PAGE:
Many respondents took the opportunity to raise their concerns about other aspects of AML and financial crime compliance. Apart from the comments about the mismatch between the prescriptive requirements of the sanctions and CTA regimes with the risk-based elements of the MLR, the major concerns criticised:  

  • the way the POCA consent regime works (or does not); and  
  • the lack of good quality feedback on SARs and generally on risks and threats.  

Following the recent decision in the Shah case, institutions are likely to feel the tensions of the criminal reporting regime against potential civil liability more keenly than ever.  

Updated JMSLG Guidance

JMLSG Guidance was universally acknowledged to be very useful in helping firms structure their AML compliance. JMLSG finalised updates to its Guidance at the end of 2009. There were few changes to Part 1 of the Guidance, which applies to all firms. Those that were made updated cross-references and made a few stylistic changes. There were more significant changes to some parts of Part II reflecting issues raised by particular market segments. The life and pensions section now includes more guidance on outsourcing responsibilities and beneficial owners and there are clarifications  

FATF plenaries and Treasury update on overseas jurisdictions

During March, Treasury published a note updating on the jurisdictions about which it and FATF have concerns over anti-money laundering laws. FATF recently noted deficiencies in the regimes of:

  • Iran: FATF has called on its members to apply countermeasures in relation to Iran. Treasury now recommends all UK businesses should regard any business involving Iran as presenting a high risk of money laundering or terrorist finance. Those subject to the MLR should apply enhanced due diligence and utmost care while other regulated firms should take the advice into account in their systems and controls;  
  • Angola, the Democratic People’s Republic of Korea (DPRK), Ecuador and Ethiopia: These jurisdictions have not committed to an action plan to address deficiencies. Treasury says firms’ systems and controls should take account of the risk these jurisdictions present and mitigate it appropriately; and  
  • Pakistan, Turkmenistan and São Tomé and Príncipe: These jurisdictions continue to concern FATF and firms’ systems and controls should take account of the risks they present.  

FATF has also noted concerns in the AML /CTF regimes of Antigua and Barbuda, Azerbaijan, Bolivia, Greece, Indonesia, Kenya, Morocco, Myanmar, Nepal, Nigeria, Paraguay, Qatar, Sri Lanka, Sudan, Syria, Trinidad and Tobago, Thailand, Turkey, Ukraine and Yemen.  

Not too long ago, FATF updated its “mutual evaluation of the UK”. It had previously identified some perceived deficiencies in the UK’s AML regime which it wanted the UK to address and report back. Many within the UK industry always disputed the findings, claiming they were because FATF did not understand the strength of industry guidance. But, anyway, FATF was pleased with the MLR, which enshrined into law aspects of AML compliance already in JMLSG guidance. It has agreed the UK has progressed so much that it now will just provide a biennial update to FATF.  

Wolfsberg update statement

Finally, at the end of 2009, the Wolfsberg Group published a follow-up statement to its 2003 paper on AML screening, monitoring and searching. The paper looks in more detail at how financial institutions’ screening and other processes can pick up unusual dealing patterns for the institution to review and decide whether the pattern or transaction creates a suspicion of money laundering. The paper addresses:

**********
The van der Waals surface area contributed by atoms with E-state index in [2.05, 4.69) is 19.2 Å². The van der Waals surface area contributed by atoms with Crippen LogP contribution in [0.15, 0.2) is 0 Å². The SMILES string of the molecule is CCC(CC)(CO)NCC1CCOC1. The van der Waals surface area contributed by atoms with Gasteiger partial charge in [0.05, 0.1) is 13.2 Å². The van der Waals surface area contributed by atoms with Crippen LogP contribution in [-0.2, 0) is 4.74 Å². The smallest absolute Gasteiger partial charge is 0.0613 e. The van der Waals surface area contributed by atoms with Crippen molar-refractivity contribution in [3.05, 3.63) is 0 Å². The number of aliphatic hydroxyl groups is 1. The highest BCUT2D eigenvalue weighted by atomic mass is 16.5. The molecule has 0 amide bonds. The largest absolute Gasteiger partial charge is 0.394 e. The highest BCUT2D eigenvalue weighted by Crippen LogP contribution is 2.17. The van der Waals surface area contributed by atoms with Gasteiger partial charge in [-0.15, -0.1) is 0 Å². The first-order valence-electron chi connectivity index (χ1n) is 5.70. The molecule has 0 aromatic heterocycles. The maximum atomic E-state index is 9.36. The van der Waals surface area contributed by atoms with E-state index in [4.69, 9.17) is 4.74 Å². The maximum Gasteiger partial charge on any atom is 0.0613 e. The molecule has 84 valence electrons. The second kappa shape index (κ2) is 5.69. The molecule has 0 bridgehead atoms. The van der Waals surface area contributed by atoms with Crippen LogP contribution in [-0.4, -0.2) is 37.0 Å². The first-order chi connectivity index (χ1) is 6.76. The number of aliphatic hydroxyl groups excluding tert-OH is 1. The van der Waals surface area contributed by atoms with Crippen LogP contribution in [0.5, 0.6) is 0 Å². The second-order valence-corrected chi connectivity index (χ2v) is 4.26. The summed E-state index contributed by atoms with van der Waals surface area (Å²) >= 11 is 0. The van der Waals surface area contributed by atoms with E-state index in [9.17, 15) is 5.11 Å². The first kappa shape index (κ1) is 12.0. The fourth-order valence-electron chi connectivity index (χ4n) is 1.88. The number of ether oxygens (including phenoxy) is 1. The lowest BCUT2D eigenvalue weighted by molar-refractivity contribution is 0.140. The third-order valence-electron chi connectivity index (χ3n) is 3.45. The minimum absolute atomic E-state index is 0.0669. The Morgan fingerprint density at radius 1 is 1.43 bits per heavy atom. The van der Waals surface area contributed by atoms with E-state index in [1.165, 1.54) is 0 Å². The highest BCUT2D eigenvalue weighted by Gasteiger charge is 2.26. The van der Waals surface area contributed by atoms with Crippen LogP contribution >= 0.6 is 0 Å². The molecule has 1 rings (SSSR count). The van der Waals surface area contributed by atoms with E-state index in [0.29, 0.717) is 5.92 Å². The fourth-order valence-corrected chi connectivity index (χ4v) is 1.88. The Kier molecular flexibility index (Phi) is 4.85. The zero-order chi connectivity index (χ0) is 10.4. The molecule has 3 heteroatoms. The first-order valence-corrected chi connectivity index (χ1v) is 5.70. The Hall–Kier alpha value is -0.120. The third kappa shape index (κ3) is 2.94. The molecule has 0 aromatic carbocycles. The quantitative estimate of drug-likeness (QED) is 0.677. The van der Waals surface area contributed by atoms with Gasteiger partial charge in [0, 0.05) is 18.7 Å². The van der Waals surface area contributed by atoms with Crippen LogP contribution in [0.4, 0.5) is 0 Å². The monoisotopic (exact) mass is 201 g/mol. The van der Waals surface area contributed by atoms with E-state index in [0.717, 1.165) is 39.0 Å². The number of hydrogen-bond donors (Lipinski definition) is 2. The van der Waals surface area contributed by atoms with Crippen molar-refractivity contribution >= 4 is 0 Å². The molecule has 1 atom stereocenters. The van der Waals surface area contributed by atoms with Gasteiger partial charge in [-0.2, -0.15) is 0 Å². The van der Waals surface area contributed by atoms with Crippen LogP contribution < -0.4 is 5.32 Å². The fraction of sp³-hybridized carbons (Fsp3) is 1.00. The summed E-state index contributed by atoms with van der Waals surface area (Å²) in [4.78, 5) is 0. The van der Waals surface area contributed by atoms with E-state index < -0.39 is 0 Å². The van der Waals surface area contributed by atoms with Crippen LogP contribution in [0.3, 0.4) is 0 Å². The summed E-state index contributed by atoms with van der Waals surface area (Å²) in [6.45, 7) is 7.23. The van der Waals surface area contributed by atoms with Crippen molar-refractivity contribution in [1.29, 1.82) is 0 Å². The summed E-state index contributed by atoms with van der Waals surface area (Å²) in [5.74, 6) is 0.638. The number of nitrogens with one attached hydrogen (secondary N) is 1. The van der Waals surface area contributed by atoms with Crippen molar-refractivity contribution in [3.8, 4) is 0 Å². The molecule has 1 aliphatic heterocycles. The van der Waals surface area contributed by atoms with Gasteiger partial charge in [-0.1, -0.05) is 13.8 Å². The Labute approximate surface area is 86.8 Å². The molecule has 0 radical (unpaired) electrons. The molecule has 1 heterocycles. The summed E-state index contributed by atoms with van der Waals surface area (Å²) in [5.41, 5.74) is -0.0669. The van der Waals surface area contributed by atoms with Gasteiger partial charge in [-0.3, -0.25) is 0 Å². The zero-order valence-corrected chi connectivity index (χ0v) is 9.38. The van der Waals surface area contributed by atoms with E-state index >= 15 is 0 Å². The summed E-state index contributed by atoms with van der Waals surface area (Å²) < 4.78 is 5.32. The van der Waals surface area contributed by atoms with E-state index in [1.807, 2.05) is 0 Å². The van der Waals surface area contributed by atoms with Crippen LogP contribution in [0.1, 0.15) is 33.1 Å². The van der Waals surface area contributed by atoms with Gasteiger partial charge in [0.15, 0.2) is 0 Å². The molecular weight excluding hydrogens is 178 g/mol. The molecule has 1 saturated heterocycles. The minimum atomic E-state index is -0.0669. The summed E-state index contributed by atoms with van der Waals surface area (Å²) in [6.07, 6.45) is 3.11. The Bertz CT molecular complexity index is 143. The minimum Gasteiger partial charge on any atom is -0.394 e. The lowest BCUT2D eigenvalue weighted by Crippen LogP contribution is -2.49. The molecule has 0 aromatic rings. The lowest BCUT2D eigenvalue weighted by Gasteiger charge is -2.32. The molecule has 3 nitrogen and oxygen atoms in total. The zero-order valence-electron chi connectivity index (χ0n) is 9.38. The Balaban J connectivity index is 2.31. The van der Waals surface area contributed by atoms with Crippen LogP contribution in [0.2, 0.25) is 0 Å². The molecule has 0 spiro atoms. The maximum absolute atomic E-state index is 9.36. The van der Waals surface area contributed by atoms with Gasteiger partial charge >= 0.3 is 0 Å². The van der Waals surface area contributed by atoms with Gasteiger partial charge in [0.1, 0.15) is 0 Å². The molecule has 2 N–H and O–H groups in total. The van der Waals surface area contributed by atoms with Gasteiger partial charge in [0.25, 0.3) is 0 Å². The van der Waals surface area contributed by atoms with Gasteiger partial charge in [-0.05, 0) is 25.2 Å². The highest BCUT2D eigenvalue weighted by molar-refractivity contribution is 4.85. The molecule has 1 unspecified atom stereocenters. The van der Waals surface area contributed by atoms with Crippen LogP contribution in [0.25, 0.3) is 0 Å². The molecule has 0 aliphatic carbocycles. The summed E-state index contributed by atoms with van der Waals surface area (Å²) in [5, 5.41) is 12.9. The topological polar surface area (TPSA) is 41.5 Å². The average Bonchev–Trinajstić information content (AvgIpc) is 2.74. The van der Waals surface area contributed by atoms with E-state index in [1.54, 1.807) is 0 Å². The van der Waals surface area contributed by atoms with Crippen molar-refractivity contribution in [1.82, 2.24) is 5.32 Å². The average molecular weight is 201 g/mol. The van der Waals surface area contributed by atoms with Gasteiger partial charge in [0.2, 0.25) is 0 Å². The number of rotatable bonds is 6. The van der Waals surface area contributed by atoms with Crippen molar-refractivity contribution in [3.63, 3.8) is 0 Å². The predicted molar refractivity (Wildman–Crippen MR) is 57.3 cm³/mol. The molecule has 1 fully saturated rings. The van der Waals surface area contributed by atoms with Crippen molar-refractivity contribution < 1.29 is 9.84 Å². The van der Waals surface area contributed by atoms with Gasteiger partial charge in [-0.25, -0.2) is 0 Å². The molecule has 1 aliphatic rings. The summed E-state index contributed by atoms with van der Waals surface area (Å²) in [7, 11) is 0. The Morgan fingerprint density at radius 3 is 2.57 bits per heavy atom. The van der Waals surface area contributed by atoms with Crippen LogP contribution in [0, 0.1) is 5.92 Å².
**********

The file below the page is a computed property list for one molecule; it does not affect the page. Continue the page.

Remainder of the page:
• real-time payment screening – which the Group says should take place only where there is a link to embargoes or sanctions, but not be undertaken more widely. All institutions should be able to rely on lists provided by relevant authorities as being complete. Institutions acting as intermediaries should be able to rely on cooperation from their counterparties and would be expected only to screen information input by the originator of a payment or other instruction;  
  • transaction monitoring frameworks – which institutions should align to the risks their business model identifies and be appropriate for their particular products, services and customer base. The Group does not believe monitoring models that are not risk based are as effective at identifying suspicious circumstances as those that are; and  
  • using retroactive searches – which may be appropriate for several reasons, including as part of ongoing risk-based due diligence or because of regulatory or court requirements.  

What does all this mean for financial institutions?

Financial institutions need anti-financial crime procedures that help them comply with a panoply of legislation. The most difficult issue they face is that the legislation stems from different priorities and as a result sets differing standards. Most institutions must cope with:  

  • the strict, criminal liability, no-risk-permitted regime created by UN, EU and domestic sanctions legislation;  
  • the mirroring domestic regime under the Counter- Terrorism Act;  
  • criminal liability for offences related to money laundering and terrorist finance under POCA and the Terrorism Act;  
  • the risk-based approach (with some prescription included) of the MLR; and  
  • FSA’s regulatory expectations under SYSC in respect of all these, but which FSA also expects to address other financial crime risks, such as those arising from bribery and corruption.

There is no one procedure that ensures compliance with this huge range of requirements. Each institution must make its own decisions based on its own business. Where it can apply risk-based tests, it should do so. But sometimes there is no flexibility to do this and the mixture of prescription and flexibility within what should be complementary procedures is hard to achieve. No one will be surprised that industry guidance is so appreciated, but many will hope regulators could add a little of their own guidance to give firms a better idea of what to expect come the next ARROW visit.

This article first appeared in Compliance Monitor